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The president is fuming after a police raid into his inner sanctum. Arms crossed, Donald Trump pointedly refused to rule out firing the special counsel now inching into his business ties.

"A real disgrace," the U.S. president said Monday, describing the Robert Mueller probe. "We'll see what happens."

His White House went one step further.

Trump's spokeswoman said the president has received legal advice that he would be allowed to fire Mueller if he wanted, which flies in the face of the common wisdom that someone at the Department of Justice would have to do the deed.

That's because the rules that protect a special counsel from unilateral presidential action were written in a 1999 federal regulation, but were not actually enshrined in law.

A spokeswoman for Trump was unequivocal when asked whether he is allowed to fire Mueller.

"He has the power to do so," Sarah Sanders said Tuesday.

"We've been advised that the president certainly has the power to make that decision. ... I don't have any further announcements."

The most recent source of Trump's ire is federal agents raiding a hotel to search the belongings of his longtime confidant Michael Cohen.

More than a personal lawyer, Cohen was a right-hand man who did everything from preparing foreign business deals, to arranging hush-money payments to mistresses, to berating rivals and troublemaking reporters.

He referred to his own role by tweeting a news story this week about himself, headlined "Trump's Fixer." Cohen added his own message: "I will always protect our (president)."

Political allies are urging against the ultimate pre-emptive move: firing Mueller.

"That would be the beginning of the end of his presidency," said Sen. Lindsey Graham.

"You can't fire the special counsel. You just can't," his former transition manager, Chris Christie, told ABC on Tuesday. Chuck Grassley, who heads the Senate's justice committee, told Fox: "It would be suicide for the president to want to talk about firing Mueller."

Louisiana Republican John Kennedy said: "I think the president's too smart to fire Mr. Mueller. If he did, it wouldn't end the investigation."

But few lawmakers from the president's party are willing to take the extra precaution of passing a law that protects the special counsel against unilateral dismissal, a move that would surely be controversial with his voters.

For now, most are talking like Senate leader Mitch McConnell, who said it's a non-issue because Mueller should be allowed to finish his job, and there's no indication the president will fire him.

Polls point to the political reason to leave Mueller alone.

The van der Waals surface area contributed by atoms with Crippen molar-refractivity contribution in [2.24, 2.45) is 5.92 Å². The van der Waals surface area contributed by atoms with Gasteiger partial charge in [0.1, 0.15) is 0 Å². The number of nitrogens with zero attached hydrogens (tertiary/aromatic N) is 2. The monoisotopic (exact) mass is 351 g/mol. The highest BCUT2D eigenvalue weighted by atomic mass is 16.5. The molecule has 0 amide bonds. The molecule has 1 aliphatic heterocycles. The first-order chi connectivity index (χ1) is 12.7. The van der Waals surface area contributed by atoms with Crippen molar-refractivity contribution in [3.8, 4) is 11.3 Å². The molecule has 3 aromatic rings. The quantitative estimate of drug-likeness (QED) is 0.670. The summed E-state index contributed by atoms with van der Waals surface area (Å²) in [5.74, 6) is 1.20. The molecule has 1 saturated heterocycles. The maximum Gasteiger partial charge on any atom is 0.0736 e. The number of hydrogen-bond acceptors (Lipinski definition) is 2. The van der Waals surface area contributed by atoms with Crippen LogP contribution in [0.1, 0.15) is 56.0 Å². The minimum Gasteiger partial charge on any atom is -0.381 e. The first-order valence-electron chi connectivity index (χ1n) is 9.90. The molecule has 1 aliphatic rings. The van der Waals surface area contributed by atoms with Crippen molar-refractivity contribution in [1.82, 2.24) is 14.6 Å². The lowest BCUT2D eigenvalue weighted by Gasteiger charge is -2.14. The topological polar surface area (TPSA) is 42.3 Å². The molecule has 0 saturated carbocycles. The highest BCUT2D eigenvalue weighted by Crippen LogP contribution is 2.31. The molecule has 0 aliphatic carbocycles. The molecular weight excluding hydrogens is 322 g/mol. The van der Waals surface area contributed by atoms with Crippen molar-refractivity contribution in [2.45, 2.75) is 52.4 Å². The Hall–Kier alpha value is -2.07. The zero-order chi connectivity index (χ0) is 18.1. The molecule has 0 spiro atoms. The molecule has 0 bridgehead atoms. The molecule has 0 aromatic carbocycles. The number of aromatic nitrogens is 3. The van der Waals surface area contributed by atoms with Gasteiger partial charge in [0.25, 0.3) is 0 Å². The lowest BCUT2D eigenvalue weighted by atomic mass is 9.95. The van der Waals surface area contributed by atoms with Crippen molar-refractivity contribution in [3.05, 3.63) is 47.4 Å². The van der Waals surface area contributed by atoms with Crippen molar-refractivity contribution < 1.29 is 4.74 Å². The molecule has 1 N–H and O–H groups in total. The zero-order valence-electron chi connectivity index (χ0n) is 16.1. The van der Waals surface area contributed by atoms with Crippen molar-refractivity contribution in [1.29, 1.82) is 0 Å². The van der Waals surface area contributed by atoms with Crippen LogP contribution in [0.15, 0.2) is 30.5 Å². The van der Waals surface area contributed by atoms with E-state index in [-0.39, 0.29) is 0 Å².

While most Republicans might dislike the probe, and a sizable percentage want it scrapped, many Republicans want Mueller left untouched, and does a clear majority of Democrats, Independents and the American public at large.

With midterm elections just months away, a survey by the Republican-friendly firm Rasmussen finds that a mere 16 per cent of likely U.S. voters believe Trump should fire Mueller, while 55 per cent disagree, and 29 per cent are undecided. Hundreds of protests are already organized for U.S. cities and towns on the day of any Mueller firing.

But the president has more than political pressure on his mind. The probe is rapidly heating up, engulfing people close to the president, and scorching the ground around him.

In the wake of the latest raid, Trump expressed anger at the expanding investigation and at federal officials, especially Jeff Sessions and Rod Rosenstein, who've let it grow.

On Tuesday, he called it a witch hunt, tweeting that in the wake of the raid on Cohen, "attorney-client privilege is dead!"

Several prominent lawyers disagree.

One attorney who happens to be married to Trump aide Kellyanne Conway, George Conway, responded to the president's tweet by posting the federal guidelines that allow search warrants for attorneys' offices, in certain cases such as when they have advance knowledge of a crime.

A half-dozen conditions need to be met for such searches to happen.

The requirements include: attempting to find alternatives to a warrant, getting authorization from the attorney general or his assistant, consulting with the criminal division at the Department of Justice, and screening seized material for privileged documents and keeping them away from the principal investigators.

Mueller did the appropriate thing by referring the case to federal authorities in the southern district of New York, said Mimi Rocah, who spent 16 years as assistant U.S. attorney in that district.

Such a search is never done lightly, Rocah said.

One thing she can't tell is whether Mueller is also sharing evidence with state-level investigators to protect his investigation, and allow it to shift to New York state should he be fired.

"It's a great question," she said in an email.

"I do not have a simple answer (to it) because it depends on a lot of different details that we don't know yet... Certain rules and procedures ... need to be followed and we just don't know enough yet. But it is certainly a possibility."

While state-level investigators could not prosecute federal crimes like election-law violations, such as accepting foreign political contributions, state investigators could lay some of the same charges Mueller has, like money-laundering.

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